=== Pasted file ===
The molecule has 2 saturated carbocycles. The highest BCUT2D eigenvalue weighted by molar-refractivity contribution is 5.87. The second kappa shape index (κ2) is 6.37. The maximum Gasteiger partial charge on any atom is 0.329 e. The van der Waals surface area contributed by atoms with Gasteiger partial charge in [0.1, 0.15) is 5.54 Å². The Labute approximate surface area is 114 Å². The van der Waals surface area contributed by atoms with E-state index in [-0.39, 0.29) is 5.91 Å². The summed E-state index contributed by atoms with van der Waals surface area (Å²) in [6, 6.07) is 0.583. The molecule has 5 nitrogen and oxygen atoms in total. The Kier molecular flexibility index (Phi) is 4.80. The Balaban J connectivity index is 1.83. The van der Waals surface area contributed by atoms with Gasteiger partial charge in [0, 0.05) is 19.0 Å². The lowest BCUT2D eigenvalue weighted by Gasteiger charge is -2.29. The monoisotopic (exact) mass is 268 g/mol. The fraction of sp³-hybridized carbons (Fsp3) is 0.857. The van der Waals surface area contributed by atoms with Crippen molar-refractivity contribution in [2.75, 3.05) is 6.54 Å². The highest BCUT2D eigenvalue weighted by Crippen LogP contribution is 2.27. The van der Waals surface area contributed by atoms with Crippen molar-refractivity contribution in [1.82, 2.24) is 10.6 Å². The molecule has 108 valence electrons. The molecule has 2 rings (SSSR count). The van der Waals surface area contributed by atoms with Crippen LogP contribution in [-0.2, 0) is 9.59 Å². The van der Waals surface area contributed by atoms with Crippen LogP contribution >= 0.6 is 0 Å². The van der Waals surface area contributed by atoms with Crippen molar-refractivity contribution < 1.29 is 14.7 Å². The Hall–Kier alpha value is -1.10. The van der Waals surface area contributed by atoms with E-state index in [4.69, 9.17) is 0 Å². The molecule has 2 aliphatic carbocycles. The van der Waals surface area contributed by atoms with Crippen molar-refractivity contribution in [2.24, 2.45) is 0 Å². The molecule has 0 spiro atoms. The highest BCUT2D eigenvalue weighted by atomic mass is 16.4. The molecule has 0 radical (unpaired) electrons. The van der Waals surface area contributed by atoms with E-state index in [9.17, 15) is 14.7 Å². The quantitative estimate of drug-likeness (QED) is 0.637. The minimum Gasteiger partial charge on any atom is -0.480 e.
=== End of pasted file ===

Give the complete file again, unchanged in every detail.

The molecule has 2 saturated carbocycles. The highest BCUT2D eigenvalue weighted by molar-refractivity contribution is 5.87. The second kappa shape index (κ2) is 6.37. The maximum Gasteiger partial charge on any atom is 0.329 e. The van der Waals surface area contributed by atoms with Gasteiger partial charge in [0.1, 0.15) is 5.54 Å². The Labute approximate surface area is 114 Å². The van der Waals surface area contributed by atoms with E-state index in [-0.39, 0.29) is 5.91 Å². The summed E-state index contributed by atoms with van der Waals surface area (Å²) in [6, 6.07) is 0.583. The molecule has 5 nitrogen and oxygen atoms in total. The Kier molecular flexibility index (Phi) is 4.80. The Balaban J connectivity index is 1.83. The van der Waals surface area contributed by atoms with Gasteiger partial charge in [0, 0.05) is 19.0 Å². The lowest BCUT2D eigenvalue weighted by Gasteiger charge is -2.29. The monoisotopic (exact) mass is 268 g/mol. The fraction of sp³-hybridized carbons (Fsp3) is 0.857. The van der Waals surface area contributed by atoms with Crippen molar-refractivity contribution in [2.75, 3.05) is 6.54 Å². The highest BCUT2D eigenvalue weighted by Crippen LogP contribution is 2.27. The van der Waals surface area contributed by atoms with Crippen molar-refractivity contribution in [1.82, 2.24) is 10.6 Å². The molecule has 108 valence electrons. The molecule has 2 rings (SSSR count). The van der Waals surface area contributed by atoms with Crippen LogP contribution in [-0.2, 0) is 9.59 Å². The van der Waals surface area contributed by atoms with Crippen LogP contribution >= 0.6 is 0 Å². The van der Waals surface area contributed by atoms with Crippen molar-refractivity contribution < 1.29 is 14.7 Å². The Hall–Kier alpha value is -1.10. The van der Waals surface area contributed by atoms with E-state index in [4.69, 9.17) is 0 Å². The molecule has 2 aliphatic carbocycles. The van der Waals surface area contributed by atoms with Crippen molar-refractivity contribution in [2.24, 2.45) is 0 Å². The molecule has 0 spiro atoms. The highest BCUT2D eigenvalue weighted by atomic mass is 16.4. The molecule has 0 radical (unpaired) electrons. The van der Waals surface area contributed by atoms with E-state index in [9.17, 15) is 14.7 Å². The quantitative estimate of drug-likeness (QED) is 0.637. The minimum Gasteiger partial charge on any atom is -0.480 e.